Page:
It is known in the art to control (or at least fairly accurately predict) the productivity of a catalyst i.e. the amount of polymer that, in manuufacture, is synthesis from a given quantity of catalyst. (Typical figures for polypropylene are in the range 5 to 20 kg of polymer per gram of catalyst, in a single reactor system.) It is thus practical, by using this invention, to predetermine the particle shape, size, and size distribution of the particles of polyolefin, especially polypropylene, product by appropriate selection of the size and shape of the silica particles used to make the support. This represents a significant practical advantage over catalysts supported on magnesium chloride supports.

The following Examples illustrate the invention. All parts and percentages are by weight unless otherwise stated.

In the examples, all operations are effected under an atmosphere of essentially oxygen and water free nitrogen unless otherwise stated. All the glass apparatus was dried in an air oven at 120 C. for at least one hour and purged with nitrogen before use. The silica used was pre-dried at 180 C. under vacuum for four hours.

MATERIALS

The grades of silica used were GD grades supplied by Grace Davison, Grace Gmbh - Werk Worms, Postfach 1445, In der Hollerhecke, 6250 Worms. West Germany. The grades used were:

GD 952 has a surface area of 300 m2.g-1, a pore volume of 1.65 ml.g-1, an average pore diameter of 22 nm and a particle size range of from 20 to 8μm: and

GD 332 has a surface area of 320 m2.g-, a pore volume of 1.75 ml.g-1 an average pore diameter of 22 nm and a particle size range of from 20 to 60 μm.

EC 180 is an aliphatic hydrocarbon diluent consisting essentially of dodecane isomers and having a boiling point in the range 170 C. to 180 C.

The propylene used in the exemplified polymerization reactions for was propylene of commercial purity purified further by passing the gas through a column containing granules of Alcoa F1 alumina at ambient temperature.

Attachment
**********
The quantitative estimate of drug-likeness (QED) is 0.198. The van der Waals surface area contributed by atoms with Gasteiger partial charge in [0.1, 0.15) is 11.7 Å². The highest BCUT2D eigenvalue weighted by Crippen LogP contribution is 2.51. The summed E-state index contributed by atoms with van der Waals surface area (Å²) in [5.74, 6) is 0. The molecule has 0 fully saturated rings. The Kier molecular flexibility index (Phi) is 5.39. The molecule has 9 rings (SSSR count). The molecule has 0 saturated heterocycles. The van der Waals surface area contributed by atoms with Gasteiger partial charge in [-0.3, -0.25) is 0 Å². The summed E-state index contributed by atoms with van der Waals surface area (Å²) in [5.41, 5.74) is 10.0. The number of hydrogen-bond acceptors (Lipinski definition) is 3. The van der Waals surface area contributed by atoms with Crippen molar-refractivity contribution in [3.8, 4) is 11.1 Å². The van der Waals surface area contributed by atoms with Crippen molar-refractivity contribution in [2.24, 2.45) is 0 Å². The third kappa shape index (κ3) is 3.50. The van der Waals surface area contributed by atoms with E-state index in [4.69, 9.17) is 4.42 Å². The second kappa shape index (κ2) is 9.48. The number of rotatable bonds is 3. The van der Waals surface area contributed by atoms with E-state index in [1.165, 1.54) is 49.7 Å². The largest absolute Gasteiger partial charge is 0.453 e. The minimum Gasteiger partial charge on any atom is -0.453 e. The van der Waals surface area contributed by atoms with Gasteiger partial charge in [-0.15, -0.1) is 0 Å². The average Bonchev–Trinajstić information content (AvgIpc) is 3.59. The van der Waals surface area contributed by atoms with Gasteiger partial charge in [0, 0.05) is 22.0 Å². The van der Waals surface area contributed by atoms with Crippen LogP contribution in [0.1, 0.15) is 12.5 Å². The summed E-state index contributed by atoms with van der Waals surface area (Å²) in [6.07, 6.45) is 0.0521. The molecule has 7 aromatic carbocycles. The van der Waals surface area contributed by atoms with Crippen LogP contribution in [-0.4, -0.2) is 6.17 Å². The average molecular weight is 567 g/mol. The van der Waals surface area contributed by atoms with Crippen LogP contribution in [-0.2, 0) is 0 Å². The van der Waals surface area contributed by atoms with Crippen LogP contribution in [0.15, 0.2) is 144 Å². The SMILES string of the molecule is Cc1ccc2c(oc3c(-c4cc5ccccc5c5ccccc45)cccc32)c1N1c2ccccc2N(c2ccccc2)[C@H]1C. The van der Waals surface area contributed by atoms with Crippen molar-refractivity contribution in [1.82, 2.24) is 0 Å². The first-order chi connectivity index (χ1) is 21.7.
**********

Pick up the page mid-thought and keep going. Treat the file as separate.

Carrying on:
TEST AND ANALYTICAL METHODS

Melt Flow Index (MFI)--This was measured by ASTM Test Method D1238/70. using a temperature of 190 C. and a weight of 10 kg (to give a force of ca.98 N). Results are quoted in grams per 10 minutes [g (10 min)- ].

Atomic Analysis - Residual titanium (Ti). aluminium (Al) and chlorine (Cl) (from the catalyst) in the polymer were measured using neutron activation analysis on polymer powders and the results are given in parts per million (ppm}by weight on the total polymer product (polymer +catalyst residues).

Flexural Modulus (FM)--This was measured using a cantilever beam apparatus as described in Polymer Age, March 1970, pages 57 and 58 with results expressed in units of giga Pascals (GPa).

The method is summarized as follows: The deformation of a test strip of dimensions ca. 150191.6 mm. (prepared as described below) at 1% skin strain after 60 seconds at 23 C. and 50% relative humidity was measured. The test strip was prepared as follows:

23 g of the polymer were mixed with 0.1% by weight of an antioxidant (`Topanol` CA), and the mixture was added to a Brabender Plasticiser, at 190 C., 30 rpm (0.5 Hz) and under a load of 10 kg (ca. 98 N) to convert it to a crepe. The crepe was placed within a template, between aluminium foil and pressed by means of an electric Moore press at a temperature of 250 C. The pressing was pre-heated for a period of 6 minutes, under just enough pressure to make the polymer flow across the template, that is an applied force of about 1 tonne (ca. 9.8 kN. After the pre-heat period, the applied force was raised to 15 t (ca. 147 kN) in 5 t increments, degassing (that is releasing pressure) every 5 t. After 2 minutes at 15 t, the press was cooled by means of water for 10 minutes or until ambient temperature was reached. The plaque obtained was then cut into the test strips. Duplicate strips of each polymer were placed into an annealing oven at 130 C. and after 2 hours at this temperature the heat was switched off and the oven cooled to ambient temperature at 15 C. per hour.

Hot Heptane solubles (HHs)--This is the percentage (by weight) of the polymer which is soluble in boiling heptane (petroleum fraction). It is performed by extracting a sample of polymer by Soxhlet extraction with the boiling heptane for ca. 18 hours. The amount of material which dissolves is determined by measuring the volume of the extract, evaporating samples (of known volume}of the heptane extract and weighing the residue. The amount dissolved is calculated and expressed as a percentage of the starting quantity of polymer.